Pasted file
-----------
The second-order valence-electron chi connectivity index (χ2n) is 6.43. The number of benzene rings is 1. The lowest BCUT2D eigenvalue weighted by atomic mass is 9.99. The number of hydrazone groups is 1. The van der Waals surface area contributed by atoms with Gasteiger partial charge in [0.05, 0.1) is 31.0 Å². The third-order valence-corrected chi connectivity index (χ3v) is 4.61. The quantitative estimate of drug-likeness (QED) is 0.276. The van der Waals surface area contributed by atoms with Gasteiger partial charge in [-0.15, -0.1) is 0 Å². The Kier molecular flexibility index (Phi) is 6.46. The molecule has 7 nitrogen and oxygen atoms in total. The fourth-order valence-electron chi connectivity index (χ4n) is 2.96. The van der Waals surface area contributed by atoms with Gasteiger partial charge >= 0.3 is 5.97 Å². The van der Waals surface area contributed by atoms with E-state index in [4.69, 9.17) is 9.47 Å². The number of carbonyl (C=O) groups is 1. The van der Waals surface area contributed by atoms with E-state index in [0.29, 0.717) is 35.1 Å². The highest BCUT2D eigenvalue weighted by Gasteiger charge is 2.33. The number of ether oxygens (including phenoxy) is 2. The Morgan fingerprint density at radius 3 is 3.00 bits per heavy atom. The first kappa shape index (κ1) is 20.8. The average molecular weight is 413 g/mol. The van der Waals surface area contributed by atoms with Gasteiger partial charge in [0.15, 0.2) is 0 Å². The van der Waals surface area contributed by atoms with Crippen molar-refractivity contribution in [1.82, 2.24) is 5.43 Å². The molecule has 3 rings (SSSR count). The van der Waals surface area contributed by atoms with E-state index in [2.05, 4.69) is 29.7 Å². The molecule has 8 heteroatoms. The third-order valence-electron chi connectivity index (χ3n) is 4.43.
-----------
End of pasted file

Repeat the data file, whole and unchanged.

The second-order valence-electron chi connectivity index (χ2n) is 6.43. The number of benzene rings is 1. The lowest BCUT2D eigenvalue weighted by atomic mass is 9.99. The number of hydrazone groups is 1. The van der Waals surface area contributed by atoms with Gasteiger partial charge in [0.05, 0.1) is 31.0 Å². The third-order valence-corrected chi connectivity index (χ3v) is 4.61. The quantitative estimate of drug-likeness (QED) is 0.276. The van der Waals surface area contributed by atoms with Gasteiger partial charge in [-0.15, -0.1) is 0 Å². The Kier molecular flexibility index (Phi) is 6.46. The molecule has 7 nitrogen and oxygen atoms in total. The fourth-order valence-electron chi connectivity index (χ4n) is 2.96. The van der Waals surface area contributed by atoms with Gasteiger partial charge >= 0.3 is 5.97 Å². The van der Waals surface area contributed by atoms with E-state index in [4.69, 9.17) is 9.47 Å². The number of carbonyl (C=O) groups is 1. The van der Waals surface area contributed by atoms with E-state index in [0.29, 0.717) is 35.1 Å². The highest BCUT2D eigenvalue weighted by Gasteiger charge is 2.33. The number of ether oxygens (including phenoxy) is 2. The Morgan fingerprint density at radius 3 is 3.00 bits per heavy atom. The first kappa shape index (κ1) is 20.8. The average molecular weight is 413 g/mol. The van der Waals surface area contributed by atoms with Gasteiger partial charge in [0.15, 0.2) is 0 Å². The van der Waals surface area contributed by atoms with Crippen molar-refractivity contribution in [1.82, 2.24) is 5.43 Å². The molecule has 3 rings (SSSR count). The van der Waals surface area contributed by atoms with E-state index in [2.05, 4.69) is 29.7 Å². The molecule has 8 heteroatoms. The third-order valence-electron chi connectivity index (χ3n) is 4.43.